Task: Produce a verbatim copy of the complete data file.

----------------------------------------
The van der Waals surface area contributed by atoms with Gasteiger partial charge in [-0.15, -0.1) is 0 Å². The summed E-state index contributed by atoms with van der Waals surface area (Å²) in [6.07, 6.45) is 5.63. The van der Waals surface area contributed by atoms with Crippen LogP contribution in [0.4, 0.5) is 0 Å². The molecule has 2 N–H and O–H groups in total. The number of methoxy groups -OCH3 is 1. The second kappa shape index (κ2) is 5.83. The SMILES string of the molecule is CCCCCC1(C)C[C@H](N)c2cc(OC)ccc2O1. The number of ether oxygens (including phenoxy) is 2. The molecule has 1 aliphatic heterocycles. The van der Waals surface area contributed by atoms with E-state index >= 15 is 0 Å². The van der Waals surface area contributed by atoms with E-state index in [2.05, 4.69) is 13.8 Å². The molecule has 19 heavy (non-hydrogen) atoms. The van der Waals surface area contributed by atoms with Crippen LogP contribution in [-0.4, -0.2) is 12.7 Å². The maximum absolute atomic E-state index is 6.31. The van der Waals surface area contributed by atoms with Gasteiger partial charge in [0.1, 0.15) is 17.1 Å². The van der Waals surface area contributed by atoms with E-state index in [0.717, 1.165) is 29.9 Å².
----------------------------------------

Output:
The van der Waals surface area contributed by atoms with Gasteiger partial charge in [-0.15, -0.1) is 0 Å². The summed E-state index contributed by atoms with van der Waals surface area (Å²) in [6.07, 6.45) is 5.63. The van der Waals surface area contributed by atoms with Crippen LogP contribution in [0.4, 0.5) is 0 Å². The molecule has 2 N–H and O–H groups in total. The number of methoxy groups -OCH3 is 1. The second kappa shape index (κ2) is 5.83. The SMILES string of the molecule is CCCCCC1(C)C[C@H](N)c2cc(OC)ccc2O1. The number of ether oxygens (including phenoxy) is 2. The molecule has 1 aliphatic heterocycles. The van der Waals surface area contributed by atoms with E-state index >= 15 is 0 Å². The van der Waals surface area contributed by atoms with E-state index in [2.05, 4.69) is 13.8 Å². The molecule has 19 heavy (non-hydrogen) atoms. The van der Waals surface area contributed by atoms with Crippen LogP contribution in [-0.4, -0.2) is 12.7 Å². The maximum absolute atomic E-state index is 6.31. The van der Waals surface area contributed by atoms with Gasteiger partial charge in [0.1, 0.15) is 17.1 Å². The van der Waals surface area contributed by atoms with E-state index in [0.717, 1.165) is 29.9 Å².